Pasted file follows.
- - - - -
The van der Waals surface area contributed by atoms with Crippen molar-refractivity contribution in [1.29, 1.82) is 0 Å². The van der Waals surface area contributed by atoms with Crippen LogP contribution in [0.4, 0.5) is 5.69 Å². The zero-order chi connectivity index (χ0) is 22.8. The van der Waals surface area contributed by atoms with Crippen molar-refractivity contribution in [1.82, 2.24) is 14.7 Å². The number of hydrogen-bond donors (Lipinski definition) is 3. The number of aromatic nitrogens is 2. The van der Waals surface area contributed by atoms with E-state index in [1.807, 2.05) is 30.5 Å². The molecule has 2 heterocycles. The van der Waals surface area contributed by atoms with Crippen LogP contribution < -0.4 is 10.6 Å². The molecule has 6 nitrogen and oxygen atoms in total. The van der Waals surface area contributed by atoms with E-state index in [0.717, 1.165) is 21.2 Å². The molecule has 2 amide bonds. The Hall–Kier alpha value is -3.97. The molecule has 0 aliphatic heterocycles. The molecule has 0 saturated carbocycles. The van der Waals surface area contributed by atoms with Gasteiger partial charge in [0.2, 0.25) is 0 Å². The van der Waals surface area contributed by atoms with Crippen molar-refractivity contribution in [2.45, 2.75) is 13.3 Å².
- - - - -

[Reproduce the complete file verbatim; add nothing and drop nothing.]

The van der Waals surface area contributed by atoms with Crippen molar-refractivity contribution in [1.29, 1.82) is 0 Å². The van der Waals surface area contributed by atoms with Crippen LogP contribution in [0.4, 0.5) is 5.69 Å². The zero-order chi connectivity index (χ0) is 22.8. The van der Waals surface area contributed by atoms with Crippen molar-refractivity contribution in [1.82, 2.24) is 14.7 Å². The number of hydrogen-bond donors (Lipinski definition) is 3. The number of aromatic nitrogens is 2. The van der Waals surface area contributed by atoms with E-state index in [1.807, 2.05) is 30.5 Å². The molecule has 2 heterocycles. The van der Waals surface area contributed by atoms with Crippen LogP contribution < -0.4 is 10.6 Å². The molecule has 6 nitrogen and oxygen atoms in total. The van der Waals surface area contributed by atoms with E-state index in [0.717, 1.165) is 21.2 Å². The molecule has 2 amide bonds. The Hall–Kier alpha value is -3.97. The molecule has 0 aliphatic heterocycles. The molecule has 0 saturated carbocycles. The van der Waals surface area contributed by atoms with Gasteiger partial charge in [0.2, 0.25) is 0 Å². The van der Waals surface area contributed by atoms with Crippen molar-refractivity contribution in [2.45, 2.75) is 13.3 Å².